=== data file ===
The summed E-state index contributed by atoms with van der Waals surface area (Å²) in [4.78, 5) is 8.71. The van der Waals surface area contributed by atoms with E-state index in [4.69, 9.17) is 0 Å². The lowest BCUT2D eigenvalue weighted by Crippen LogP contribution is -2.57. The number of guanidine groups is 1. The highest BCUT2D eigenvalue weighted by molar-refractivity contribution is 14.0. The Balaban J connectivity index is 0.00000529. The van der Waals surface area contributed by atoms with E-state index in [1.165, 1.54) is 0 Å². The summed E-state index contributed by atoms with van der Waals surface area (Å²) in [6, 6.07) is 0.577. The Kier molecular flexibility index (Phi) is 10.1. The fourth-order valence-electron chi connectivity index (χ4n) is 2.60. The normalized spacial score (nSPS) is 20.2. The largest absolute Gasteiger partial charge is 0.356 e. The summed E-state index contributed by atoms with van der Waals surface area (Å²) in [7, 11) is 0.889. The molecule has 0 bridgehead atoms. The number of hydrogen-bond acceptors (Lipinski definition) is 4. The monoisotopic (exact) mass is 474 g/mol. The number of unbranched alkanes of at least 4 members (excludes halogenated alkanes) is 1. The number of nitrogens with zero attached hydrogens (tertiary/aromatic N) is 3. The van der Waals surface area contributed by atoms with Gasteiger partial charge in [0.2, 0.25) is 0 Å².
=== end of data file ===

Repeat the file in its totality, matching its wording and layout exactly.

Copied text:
The summed E-state index contributed by atoms with van der Waals surface area (Å²) in [4.78, 5) is 8.71. The van der Waals surface area contributed by atoms with E-state index in [4.69, 9.17) is 0 Å². The lowest BCUT2D eigenvalue weighted by Crippen LogP contribution is -2.57. The number of guanidine groups is 1. The highest BCUT2D eigenvalue weighted by molar-refractivity contribution is 14.0. The Balaban J connectivity index is 0.00000529. The van der Waals surface area contributed by atoms with E-state index in [1.165, 1.54) is 0 Å². The summed E-state index contributed by atoms with van der Waals surface area (Å²) in [6, 6.07) is 0.577. The Kier molecular flexibility index (Phi) is 10.1. The fourth-order valence-electron chi connectivity index (χ4n) is 2.60. The normalized spacial score (nSPS) is 20.2. The largest absolute Gasteiger partial charge is 0.356 e. The summed E-state index contributed by atoms with van der Waals surface area (Å²) in [7, 11) is 0.889. The molecule has 0 bridgehead atoms. The number of hydrogen-bond acceptors (Lipinski definition) is 4. The monoisotopic (exact) mass is 474 g/mol. The number of unbranched alkanes of at least 4 members (excludes halogenated alkanes) is 1. The number of nitrogens with zero attached hydrogens (tertiary/aromatic N) is 3. The van der Waals surface area contributed by atoms with Gasteiger partial charge in [0.2, 0.25) is 0 Å².